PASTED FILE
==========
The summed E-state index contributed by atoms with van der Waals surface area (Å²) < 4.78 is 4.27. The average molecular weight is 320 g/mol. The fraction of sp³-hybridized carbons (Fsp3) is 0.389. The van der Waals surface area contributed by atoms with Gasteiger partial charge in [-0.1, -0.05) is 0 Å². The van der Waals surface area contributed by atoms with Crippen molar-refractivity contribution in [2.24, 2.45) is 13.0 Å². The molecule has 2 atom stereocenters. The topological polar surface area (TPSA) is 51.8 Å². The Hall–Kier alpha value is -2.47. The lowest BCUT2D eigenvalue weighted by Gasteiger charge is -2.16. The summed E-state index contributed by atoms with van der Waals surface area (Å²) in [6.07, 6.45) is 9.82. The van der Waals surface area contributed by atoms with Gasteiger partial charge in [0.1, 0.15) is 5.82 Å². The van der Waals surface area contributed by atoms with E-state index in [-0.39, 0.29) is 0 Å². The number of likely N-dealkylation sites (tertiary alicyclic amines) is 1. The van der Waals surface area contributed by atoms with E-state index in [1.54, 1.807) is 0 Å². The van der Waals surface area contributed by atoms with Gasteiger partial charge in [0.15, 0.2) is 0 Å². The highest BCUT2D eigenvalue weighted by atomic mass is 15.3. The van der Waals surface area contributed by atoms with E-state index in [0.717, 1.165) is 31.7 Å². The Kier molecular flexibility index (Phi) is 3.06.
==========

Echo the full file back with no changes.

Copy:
The summed E-state index contributed by atoms with van der Waals surface area (Å²) < 4.78 is 4.27. The average molecular weight is 320 g/mol. The fraction of sp³-hybridized carbons (Fsp3) is 0.389. The van der Waals surface area contributed by atoms with Gasteiger partial charge in [-0.1, -0.05) is 0 Å². The van der Waals surface area contributed by atoms with Crippen molar-refractivity contribution in [2.24, 2.45) is 13.0 Å². The molecule has 2 atom stereocenters. The topological polar surface area (TPSA) is 51.8 Å². The Hall–Kier alpha value is -2.47. The lowest BCUT2D eigenvalue weighted by Gasteiger charge is -2.16. The summed E-state index contributed by atoms with van der Waals surface area (Å²) in [6.07, 6.45) is 9.82. The van der Waals surface area contributed by atoms with Gasteiger partial charge in [0.1, 0.15) is 5.82 Å². The van der Waals surface area contributed by atoms with E-state index in [-0.39, 0.29) is 0 Å². The number of likely N-dealkylation sites (tertiary alicyclic amines) is 1. The van der Waals surface area contributed by atoms with E-state index in [1.54, 1.807) is 0 Å². The van der Waals surface area contributed by atoms with Gasteiger partial charge in [0.15, 0.2) is 0 Å². The highest BCUT2D eigenvalue weighted by atomic mass is 15.3. The van der Waals surface area contributed by atoms with E-state index in [0.717, 1.165) is 31.7 Å². The Kier molecular flexibility index (Phi) is 3.06.